Linkage

Ultralightweight pavilion made from woven bamboo strips, aided by modern computer modeling (\(\mathbb{M}\)). Not very good for keeping sun or rain off in the form shown, but I imagine one could stretch a membrane over it if that were the goal.

Corruption in old images stored in Google Photos (\(\mathbb{M}\), via). Let this be a reminder that if you care about the permanence and stability of your data, keep a safe copy on media you own and control, not on someone else’s machine on the cloud somewhere.

“The University of Idaho administration has abandoned its duty to uphold the mission of the institution and signaled to all the world that the university is no longer committed to academic freedom” (\(\mathbb{M}\)), according to The American Association of University Professors. The context is a memo sent out by the university’s lawyers requesting faculty to “remain neutral on the topic of abortion”; for more on that, see Inside Higher Ed’s story and editorial.

Gasarch asks for advice on whether it’s acceptable for an academic publication to cite Wikipedia (\(\mathbb{M}\)). Comments concern stability of Wikipedia articles, but that’s easy: every article has “cite this page” in the toolbar with sample citations that permalink stable versions. The bigger issue is the purpose of the citation. As background reading: fine. As credit for a figure: necessary. For a technical result: you should probably follow the references to a moreprimary source.

Computer search for faster matrix multiplication algorithms (\(\mathbb{M}\), see also).

In place of the prime numbers, consider the numbers \(p^{2^k}\) for \(p\) prime and integer \(i\ge 0\) (\(\mathbb{M}\)). Each positive integer has a unique factorization into a product of these without repetition. For example,
\[21600 = 2\cdot 3\cdot 9\cdot 16\cdot 25.\]They are called the Fermi–Dirac primes because of an analogy to fermions and bosons from physics: like bosons, primes can appear repeatedly in an energy level (prime factorization), but these numbers appear only once.

I linked to Milman and Neeman’s preprint on the triple bubble conjecture last June (\(\mathbb{M}\)), but now Quanta has a popularized explainer of it.

An aperiodic set of 11 Wang tiles (\(\mathbb{M}\)). Wang tiles are edgecolored squares that tile the plane as a grid, without rotation and with matching edges. B. Durand and A. Shen explain a result of E. Jeandel and M. Rao from a 2015 preprint and 2021 journal publication using a computer search to prove that sets of 11 Wang tiles with 4 colors (but no fewer of either) can force the tiling to be aperiodic.
The first link is on the site of an organization led by people who have publicly opposed mandatory statements of support for diversity or inclusiveness, and the organization itself conspicuously lacks any statement of support for those values. This led to some discussion on Mathstodon over whether we should link to even purelymathematical content by these people. My position is that it would be a mistake to shun them. I think their position that mathematics can and should be above such concerns is naive and overly idealistic, but we cannot find solutions to societal problems such as institutionalized discrimination if we shut down free and open discussions of alternatives by banning anyone at the slightest misstep from the political orthodoxy of the minute. Also, doing so would strengthen their position by playing into their storyline of good mathematics getting pushed aside for political reasons. As I wrote in the linked comment, “Let’s not be the monsters they think we are.”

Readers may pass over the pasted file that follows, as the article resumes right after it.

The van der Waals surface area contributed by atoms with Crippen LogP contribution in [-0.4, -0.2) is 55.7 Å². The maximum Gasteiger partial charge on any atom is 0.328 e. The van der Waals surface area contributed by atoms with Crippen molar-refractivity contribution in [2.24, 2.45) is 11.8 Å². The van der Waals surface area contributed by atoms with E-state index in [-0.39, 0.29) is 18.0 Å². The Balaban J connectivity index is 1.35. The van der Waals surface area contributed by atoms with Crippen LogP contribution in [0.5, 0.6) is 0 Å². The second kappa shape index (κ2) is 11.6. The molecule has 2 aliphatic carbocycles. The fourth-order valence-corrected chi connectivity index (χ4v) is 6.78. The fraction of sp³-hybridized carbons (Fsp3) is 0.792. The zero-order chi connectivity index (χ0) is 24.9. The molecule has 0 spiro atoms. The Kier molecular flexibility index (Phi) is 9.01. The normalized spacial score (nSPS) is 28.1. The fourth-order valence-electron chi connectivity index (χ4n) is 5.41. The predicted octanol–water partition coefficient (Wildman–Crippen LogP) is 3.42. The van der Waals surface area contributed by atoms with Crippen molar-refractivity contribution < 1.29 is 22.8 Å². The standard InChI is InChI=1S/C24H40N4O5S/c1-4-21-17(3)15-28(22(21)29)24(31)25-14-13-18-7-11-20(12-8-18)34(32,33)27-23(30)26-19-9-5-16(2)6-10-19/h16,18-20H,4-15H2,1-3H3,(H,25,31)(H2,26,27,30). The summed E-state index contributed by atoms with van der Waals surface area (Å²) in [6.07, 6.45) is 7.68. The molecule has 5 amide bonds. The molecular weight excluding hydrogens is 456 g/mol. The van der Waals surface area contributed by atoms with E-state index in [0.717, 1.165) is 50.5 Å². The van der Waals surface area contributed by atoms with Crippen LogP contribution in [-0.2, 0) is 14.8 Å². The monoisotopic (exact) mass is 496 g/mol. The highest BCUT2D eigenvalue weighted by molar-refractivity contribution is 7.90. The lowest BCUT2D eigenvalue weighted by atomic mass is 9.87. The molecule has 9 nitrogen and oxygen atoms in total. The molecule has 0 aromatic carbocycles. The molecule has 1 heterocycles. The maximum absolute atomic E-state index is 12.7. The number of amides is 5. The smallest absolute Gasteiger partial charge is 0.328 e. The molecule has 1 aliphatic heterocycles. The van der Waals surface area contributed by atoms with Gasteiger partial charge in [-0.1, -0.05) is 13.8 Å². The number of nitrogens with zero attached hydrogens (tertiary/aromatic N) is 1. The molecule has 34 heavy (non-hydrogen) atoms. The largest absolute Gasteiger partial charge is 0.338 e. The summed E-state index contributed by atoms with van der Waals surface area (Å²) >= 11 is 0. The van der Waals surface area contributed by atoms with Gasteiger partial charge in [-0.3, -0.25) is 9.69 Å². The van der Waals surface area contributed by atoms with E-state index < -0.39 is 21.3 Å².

How to make yourself a copy of Wikipedia on a flash drive, usable offline (\(\mathbb{M}\), via).

The shape of a Go stone (\(\mathbb{M}\)): A project from 2013 to create “a physically accurate computer simulation of a Go board and stones” starts by trying to understand the shape of the stones, settling on an intersection between two balls, modified by using a torus to bevel the sharp edge where they meet. Which sort of looks right, but a 2020 discussion suggests that a more accurate model needs to take into account how real Go stones are made.

Percolation: a Mathematical Phase Transition (\(\mathbb{M}\)). One of many recent mathematics exposition videos from the “Summer of Math Exposition 2”; this one is mostly about the bond percolation on an infinite square grid, the study of the connectivity of random subgraphs of the grid. There’s a more complete listing of the other videos on Metafilter.

Intentionallybad and antiaccessible user interface design by Apple, in order to undercut the competition (\(\mathbb{M}\), via, via2).

MathJax 4.0.0alpha.1 now available (\(\mathbb{M}\), via, via2). Because it’s still an alphatest version, it’s probably not the right time to switch unless you really need the new features (more fonts, better line breaking, html within math expressions).

The interesting number paradox (\(\mathbb{M}\)) is the argument that there cannot be a smallest uninteresting natural number, because that property would make it interesting. I had thought that it dated from a 1958 “Mathematical Games” column by Martin Gardner in Scientific American, but now another Wikipedia editor has found an earlier reference, a 1945 letter to the American Mathematical Monthly by Edwin F. Bechenbach (see bottom of last page of link).